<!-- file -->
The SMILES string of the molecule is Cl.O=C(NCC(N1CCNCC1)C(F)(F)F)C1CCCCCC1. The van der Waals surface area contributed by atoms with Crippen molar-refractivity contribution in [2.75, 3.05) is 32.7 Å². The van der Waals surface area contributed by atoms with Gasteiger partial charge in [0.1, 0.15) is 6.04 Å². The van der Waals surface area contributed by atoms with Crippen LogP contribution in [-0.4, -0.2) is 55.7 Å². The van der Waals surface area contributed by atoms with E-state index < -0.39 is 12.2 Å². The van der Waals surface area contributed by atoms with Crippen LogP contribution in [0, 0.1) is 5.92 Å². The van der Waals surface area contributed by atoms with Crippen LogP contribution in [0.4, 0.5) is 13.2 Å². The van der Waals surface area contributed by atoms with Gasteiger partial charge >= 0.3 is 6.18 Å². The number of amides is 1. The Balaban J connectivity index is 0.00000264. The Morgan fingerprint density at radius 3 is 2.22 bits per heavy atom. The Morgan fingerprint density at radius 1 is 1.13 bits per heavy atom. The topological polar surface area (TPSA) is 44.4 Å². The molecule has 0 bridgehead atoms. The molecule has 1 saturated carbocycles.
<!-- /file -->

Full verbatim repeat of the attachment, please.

The SMILES string of the molecule is Cl.O=C(NCC(N1CCNCC1)C(F)(F)F)C1CCCCCC1. The van der Waals surface area contributed by atoms with Crippen molar-refractivity contribution in [2.75, 3.05) is 32.7 Å². The van der Waals surface area contributed by atoms with Gasteiger partial charge in [0.1, 0.15) is 6.04 Å². The van der Waals surface area contributed by atoms with Crippen LogP contribution in [-0.4, -0.2) is 55.7 Å². The van der Waals surface area contributed by atoms with E-state index < -0.39 is 12.2 Å². The van der Waals surface area contributed by atoms with Crippen LogP contribution in [0, 0.1) is 5.92 Å². The van der Waals surface area contributed by atoms with Crippen LogP contribution in [0.4, 0.5) is 13.2 Å². The van der Waals surface area contributed by atoms with Gasteiger partial charge >= 0.3 is 6.18 Å². The number of amides is 1. The Balaban J connectivity index is 0.00000264. The Morgan fingerprint density at radius 3 is 2.22 bits per heavy atom. The Morgan fingerprint density at radius 1 is 1.13 bits per heavy atom. The topological polar surface area (TPSA) is 44.4 Å². The molecule has 0 bridgehead atoms. The molecule has 1 saturated carbocycles.